WIP Rivers of London WW2 British Army Wizard's Staff


Active Member
I've started work on a replica of Hugh Oswalds ww2 staffs from the Rivers of London book series. They're described in pretty clear detail several times so I feel like I can make a good job of replacaing them resonably accurately.

In Foxglove Summer the staff is descirbed as half a meter long, roughly the size and shape of a pickaxe handle. The top and bottom are capped in steel, it has a leather and canvas wrapped handle with a leather wrist strap. An army service number and sons of weyland logo are branded onto the wood. I don't have the book handy but i'm pretty sure that's all the main points. I looked at WW2 era pickaxes and trench equipment like this to get an idea of the astetic that I wanted to recreate.


I started with a wooden pickaxe handle which I chopped down to 50cm, and cut up some chunks of 1mm aluminium to bend round and make the end caps. Soldered them together and then screwed into the handle with wood screws. This is where im up to so far.


Next is adding a few more metal details, then paint the aluminium black. I'm going to varnish the wood with beeswax - because of Oswalds weird beehives, the book describes the vesitgia of buzzing bees and the smell of honey coming from the staffs, so I figured beeswax will be a nice little extra easter egg just for me.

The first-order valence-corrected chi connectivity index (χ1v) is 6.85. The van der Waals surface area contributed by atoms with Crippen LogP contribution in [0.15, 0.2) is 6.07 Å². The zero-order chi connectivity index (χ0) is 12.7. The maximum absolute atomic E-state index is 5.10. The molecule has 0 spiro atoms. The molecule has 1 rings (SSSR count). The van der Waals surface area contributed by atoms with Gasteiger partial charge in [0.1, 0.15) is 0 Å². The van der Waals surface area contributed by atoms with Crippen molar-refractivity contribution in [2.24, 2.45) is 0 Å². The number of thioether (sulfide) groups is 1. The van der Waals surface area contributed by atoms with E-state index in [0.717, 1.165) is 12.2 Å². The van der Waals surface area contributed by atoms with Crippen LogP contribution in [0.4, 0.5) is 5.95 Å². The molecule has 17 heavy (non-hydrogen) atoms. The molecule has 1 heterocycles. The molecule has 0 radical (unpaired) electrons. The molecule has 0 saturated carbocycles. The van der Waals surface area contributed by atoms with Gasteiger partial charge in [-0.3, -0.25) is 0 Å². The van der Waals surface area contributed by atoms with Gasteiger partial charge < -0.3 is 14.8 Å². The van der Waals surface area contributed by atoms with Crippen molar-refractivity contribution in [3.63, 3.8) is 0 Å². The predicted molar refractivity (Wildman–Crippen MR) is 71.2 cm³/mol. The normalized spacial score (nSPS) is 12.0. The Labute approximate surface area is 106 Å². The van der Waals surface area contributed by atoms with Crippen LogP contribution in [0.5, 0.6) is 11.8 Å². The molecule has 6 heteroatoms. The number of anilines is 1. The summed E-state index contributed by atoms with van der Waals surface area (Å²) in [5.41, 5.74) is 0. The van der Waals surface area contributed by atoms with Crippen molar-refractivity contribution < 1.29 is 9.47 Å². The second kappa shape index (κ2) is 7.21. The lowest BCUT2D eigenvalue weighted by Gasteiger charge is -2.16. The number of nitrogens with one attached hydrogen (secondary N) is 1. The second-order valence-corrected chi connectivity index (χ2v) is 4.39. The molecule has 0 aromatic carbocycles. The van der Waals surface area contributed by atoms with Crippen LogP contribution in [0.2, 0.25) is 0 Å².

More to follow once I get a bit further with it. I'd also love to add a steel rod through the middle at somepoint, as cannonically thats how the staff is made and how it gets it's power, but I have no idea how i'd go about drilling in a straight line through 50cm of wood with the tools that i've got acess to.
Update: I've pretty much finished this build now. I added an extral layer to the top metal cap, so it looks a little bit more brutal and club like, I think. Then I sprayed the metal parts black and weathere them with files, hammer and sandpaper so they look worn and beat up. I varnished the handle in beeswax for the colour and to give it the honey smelled vestigia. I branded in the service number with steel punches, but I decided that I would rather have the logo in metal than branded into the wood, as described in the book. I figuered that the Sons of Weyland were blacksmiths, if theyre going to mark their work, theyre far more likely to do it in metal than in wood. Thats my excuse anyway, I just think it looks cooler. I cut the logo out by hand in aluminum sheet and roughed it up with a ballburr before curving it and screwing it in place.

Last was the leather wrap, which I roughed up a bit with a penknife and some acrylic paints, but i'm not totally happy with the finish yet. I may go abck and add more dirt onto the leather to make it look a bit less new, and maybe some on the rest of the staff to tie it all togther a bit. Initially I experimented with doing a canvas wrap on the grip, but I decided to go with the leather in the end.



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